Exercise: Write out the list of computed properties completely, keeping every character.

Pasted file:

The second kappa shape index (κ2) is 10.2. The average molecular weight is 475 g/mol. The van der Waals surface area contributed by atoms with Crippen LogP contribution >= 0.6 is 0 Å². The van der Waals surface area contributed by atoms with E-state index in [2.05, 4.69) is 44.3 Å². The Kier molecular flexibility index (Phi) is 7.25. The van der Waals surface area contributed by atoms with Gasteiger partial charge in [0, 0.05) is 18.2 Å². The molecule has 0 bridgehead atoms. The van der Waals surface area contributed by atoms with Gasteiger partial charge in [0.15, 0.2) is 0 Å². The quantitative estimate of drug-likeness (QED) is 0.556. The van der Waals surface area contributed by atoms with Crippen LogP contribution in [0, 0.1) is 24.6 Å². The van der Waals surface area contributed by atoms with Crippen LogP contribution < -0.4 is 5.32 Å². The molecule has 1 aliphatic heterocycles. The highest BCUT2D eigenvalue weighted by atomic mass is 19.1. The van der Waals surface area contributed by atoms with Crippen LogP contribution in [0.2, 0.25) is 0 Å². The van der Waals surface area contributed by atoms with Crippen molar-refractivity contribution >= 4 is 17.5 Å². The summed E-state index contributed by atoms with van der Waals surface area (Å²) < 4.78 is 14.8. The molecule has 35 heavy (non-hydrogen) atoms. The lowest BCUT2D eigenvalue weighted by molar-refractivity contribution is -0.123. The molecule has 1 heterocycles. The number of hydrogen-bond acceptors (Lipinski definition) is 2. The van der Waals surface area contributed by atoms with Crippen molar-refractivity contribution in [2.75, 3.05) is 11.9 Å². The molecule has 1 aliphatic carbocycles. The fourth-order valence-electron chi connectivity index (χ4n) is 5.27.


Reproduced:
The second kappa shape index (κ2) is 10.2. The average molecular weight is 475 g/mol. The van der Waals surface area contributed by atoms with Crippen LogP contribution >= 0.6 is 0 Å². The van der Waals surface area contributed by atoms with E-state index in [2.05, 4.69) is 44.3 Å². The Kier molecular flexibility index (Phi) is 7.25. The van der Waals surface area contributed by atoms with Gasteiger partial charge in [0, 0.05) is 18.2 Å². The molecule has 0 bridgehead atoms. The van der Waals surface area contributed by atoms with Gasteiger partial charge in [0.15, 0.2) is 0 Å². The quantitative estimate of drug-likeness (QED) is 0.556. The van der Waals surface area contributed by atoms with Crippen LogP contribution in [0, 0.1) is 24.6 Å². The van der Waals surface area contributed by atoms with Crippen LogP contribution < -0.4 is 5.32 Å². The molecule has 1 aliphatic heterocycles. The highest BCUT2D eigenvalue weighted by atomic mass is 19.1. The van der Waals surface area contributed by atoms with Crippen LogP contribution in [0.2, 0.25) is 0 Å². The van der Waals surface area contributed by atoms with Crippen molar-refractivity contribution >= 4 is 17.5 Å². The summed E-state index contributed by atoms with van der Waals surface area (Å²) < 4.78 is 14.8. The molecule has 35 heavy (non-hydrogen) atoms. The lowest BCUT2D eigenvalue weighted by molar-refractivity contribution is -0.123. The molecule has 1 heterocycles. The number of hydrogen-bond acceptors (Lipinski definition) is 2. The van der Waals surface area contributed by atoms with Crippen molar-refractivity contribution in [2.75, 3.05) is 11.9 Å². The molecule has 1 aliphatic carbocycles. The fourth-order valence-electron chi connectivity index (χ4n) is 5.27.